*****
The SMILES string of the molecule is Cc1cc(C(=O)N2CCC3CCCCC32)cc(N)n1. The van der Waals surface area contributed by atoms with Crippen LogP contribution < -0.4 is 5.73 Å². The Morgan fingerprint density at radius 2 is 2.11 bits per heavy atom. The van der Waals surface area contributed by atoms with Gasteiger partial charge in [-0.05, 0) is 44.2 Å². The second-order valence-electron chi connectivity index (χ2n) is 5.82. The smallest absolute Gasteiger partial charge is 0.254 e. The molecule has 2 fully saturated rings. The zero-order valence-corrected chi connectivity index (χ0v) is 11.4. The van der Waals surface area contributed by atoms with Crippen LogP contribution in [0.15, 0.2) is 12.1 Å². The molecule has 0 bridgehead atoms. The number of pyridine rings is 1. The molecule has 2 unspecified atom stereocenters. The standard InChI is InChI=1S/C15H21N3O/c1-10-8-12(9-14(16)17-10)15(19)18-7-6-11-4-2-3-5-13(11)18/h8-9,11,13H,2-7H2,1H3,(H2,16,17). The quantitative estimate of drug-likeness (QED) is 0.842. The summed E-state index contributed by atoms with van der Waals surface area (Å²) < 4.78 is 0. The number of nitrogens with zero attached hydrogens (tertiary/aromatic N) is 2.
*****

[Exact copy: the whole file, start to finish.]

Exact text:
The SMILES string of the molecule is Cc1cc(C(=O)N2CCC3CCCCC32)cc(N)n1. The van der Waals surface area contributed by atoms with Crippen LogP contribution < -0.4 is 5.73 Å². The Morgan fingerprint density at radius 2 is 2.11 bits per heavy atom. The van der Waals surface area contributed by atoms with Gasteiger partial charge in [-0.05, 0) is 44.2 Å². The second-order valence-electron chi connectivity index (χ2n) is 5.82. The smallest absolute Gasteiger partial charge is 0.254 e. The molecule has 2 fully saturated rings. The zero-order valence-corrected chi connectivity index (χ0v) is 11.4. The van der Waals surface area contributed by atoms with Crippen LogP contribution in [0.15, 0.2) is 12.1 Å². The molecule has 0 bridgehead atoms. The number of pyridine rings is 1. The molecule has 2 unspecified atom stereocenters. The standard InChI is InChI=1S/C15H21N3O/c1-10-8-12(9-14(16)17-10)15(19)18-7-6-11-4-2-3-5-13(11)18/h8-9,11,13H,2-7H2,1H3,(H2,16,17). The quantitative estimate of drug-likeness (QED) is 0.842. The summed E-state index contributed by atoms with van der Waals surface area (Å²) < 4.78 is 0. The number of nitrogens with zero attached hydrogens (tertiary/aromatic N) is 2.